advice please

hi everybody, just a wee bit of advice please regarding heating my wee house, currently relying on a wood burning stove for heat, hot water etc, only problem is the fumes/smoke are killing me, I have both bronchiectasis and asthma. So now my query is, do I go for oil fired or gas fired heating? As I live in the middle of nowhere town gas is'nt an option, it would be Calor or similar, any suggestions as to which will be better for my long term health please? Thanks in anticipation :)

20 Replies

  • hi Daveymac I know how you feel l live in a village not far from a coal mine.

    Mr m is the best one to advise but I think you can get smokeless coal

  • Hiya, yes I never even thought of smokeless coal until you mentioned it! So thanks for that, will try it for a week or so and see how things go.

  • Mr m has just had a log burner fitted it is his only source of heating. He did lots of recherché on fires chimneys and coal

  • Hi daveymac. I had to stop using my wood burning stove because of the increased reactions that I was getting to it. I have bronchiectasis. My central heating was oil and hot water, electricity. I then moved to a bungalow and joy of joys! town gas central heating and water. The issue with both oil and Calor is the price. Oil can go up but can also go down and there are some very efficient boilers out there now. Calor has always been expensive.

  • Hi, yes everything is so damn expensive it seems, I am going to try smokeless coal for a week or so to see if that changes things, if not probably oil fired, thankyou for taking the time to reply.

  • Hi

    Price comparison.

    Calor seems a cleaner option. Health wise.

    Installation cost and delivery are options to consider.

  • Hi, thanks for that, I am going to try smokeless coal for a few days (cheaper option) but if needs must I will probably go for oil fired.

  • My daughter has a wood burner she has no fumes or smoke. The only thing i can think is have you got a chimney. My daughters was put in at the same time as her wood burner. It is also a duel fuel so she can smokeless coal also.If you are using an existing chimney it could need sweeping. More info needed.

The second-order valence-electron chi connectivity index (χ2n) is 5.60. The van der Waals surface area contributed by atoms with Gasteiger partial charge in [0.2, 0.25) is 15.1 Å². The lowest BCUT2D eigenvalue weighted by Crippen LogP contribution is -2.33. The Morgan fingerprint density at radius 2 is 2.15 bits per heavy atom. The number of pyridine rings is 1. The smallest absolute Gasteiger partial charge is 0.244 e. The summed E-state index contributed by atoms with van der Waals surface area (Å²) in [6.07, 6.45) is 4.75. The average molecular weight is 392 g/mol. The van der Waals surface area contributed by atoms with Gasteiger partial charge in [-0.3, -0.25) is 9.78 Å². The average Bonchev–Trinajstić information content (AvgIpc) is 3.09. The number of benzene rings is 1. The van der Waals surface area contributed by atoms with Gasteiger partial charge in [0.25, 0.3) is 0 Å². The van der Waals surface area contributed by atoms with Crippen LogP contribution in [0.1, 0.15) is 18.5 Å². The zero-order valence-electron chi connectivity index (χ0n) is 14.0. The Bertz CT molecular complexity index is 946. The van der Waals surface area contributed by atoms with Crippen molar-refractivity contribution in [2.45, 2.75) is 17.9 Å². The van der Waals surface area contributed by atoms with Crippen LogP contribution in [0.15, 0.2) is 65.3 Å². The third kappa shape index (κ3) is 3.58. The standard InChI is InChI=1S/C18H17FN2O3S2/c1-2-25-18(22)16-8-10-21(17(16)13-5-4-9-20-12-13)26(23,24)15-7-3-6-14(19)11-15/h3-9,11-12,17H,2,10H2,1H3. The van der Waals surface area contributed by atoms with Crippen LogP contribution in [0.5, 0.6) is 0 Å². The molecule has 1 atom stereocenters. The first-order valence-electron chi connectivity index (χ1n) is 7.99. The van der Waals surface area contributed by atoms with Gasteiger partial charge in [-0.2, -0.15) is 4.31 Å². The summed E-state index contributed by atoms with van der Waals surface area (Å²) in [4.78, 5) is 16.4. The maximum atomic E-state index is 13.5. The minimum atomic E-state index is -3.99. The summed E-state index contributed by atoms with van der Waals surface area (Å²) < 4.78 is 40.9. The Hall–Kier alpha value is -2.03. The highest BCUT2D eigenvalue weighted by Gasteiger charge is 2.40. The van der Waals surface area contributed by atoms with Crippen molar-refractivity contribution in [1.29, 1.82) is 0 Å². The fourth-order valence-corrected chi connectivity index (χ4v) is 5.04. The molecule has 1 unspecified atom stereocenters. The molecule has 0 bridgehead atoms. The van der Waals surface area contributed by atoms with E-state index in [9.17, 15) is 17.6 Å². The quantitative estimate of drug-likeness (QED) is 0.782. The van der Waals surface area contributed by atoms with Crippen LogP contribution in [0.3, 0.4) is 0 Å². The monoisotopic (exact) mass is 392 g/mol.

• Hi Chris, yes I do have a chimney and it is lined with a stainless steel pipe fitted when the stove was installed, I sweep the chimney several times a year to prevent buildup of crap. I have just checked the info on the stove and it is multi fuel so I am going to try the smokeless coal and see how I get on.

  • Know when you lght the fire do you use a fan to get rid of the smoke when you first light it as that was what my father and gran used when they first light theyer fire just to get rid of the smoke

  • hi Davey I just as onamission said I have just had a multi fuel stove fitted this summer I have a council bungalow with electric heating that cost a fortune to run , the stove heats the whole bungalow I have always had stoves or open fires if you are getting smoke or fumes into the house there is either a problem with the stove . chimney , or the wood , I read you have the chimney swept regularly so that should be clear do you have sufficient draft to take the smoke away and push it up the chimney , part of building regulations say if you fit a stove over 5 kw you have to have a vent from out side to get sufficient draft didn't use to need it before the days of double glazing and houses being insulated , also you could be getting a down draft blowing down the chimney a cowl on the top of the chimney will fix that , is your wood well seasoned moisture content needs to be ideally 20% or less you can buy a moisture meter for a few pounds to check logs are dry enough . if they aren't dry that can cause smoke ,do you have a carbon monoxide alarm fitted in the room as that is also part of the building regs since 2010 , I burn both logs and smokeless coal I use taybrite smokeless coal good heat out put and last for hours , I think before I went to the expense of fitting other heating I would have a hetas engineer come check the stove to see why you are getting smoke and fumes as this shouldn't be happening , you can find a hetas engineer in your area by going on the hetas website they are fully trained and certificated as competent to do the job , best thing we done was having the stove fitted its toasty warm and no smells , hope this help you , by the way we had oil and open fire before we got the bungalow found oil was ok with the copd but the price can varies a lot , if you do decide on oil ring round suppliers check get a quote of there tell the companies you ring round then they will normal beat it , we used the same supplyer but from the first call to them and their first quote then ringing round we could get upto £40.00 knocked of the quote when we rang back again and told them what we could get it for from other people ,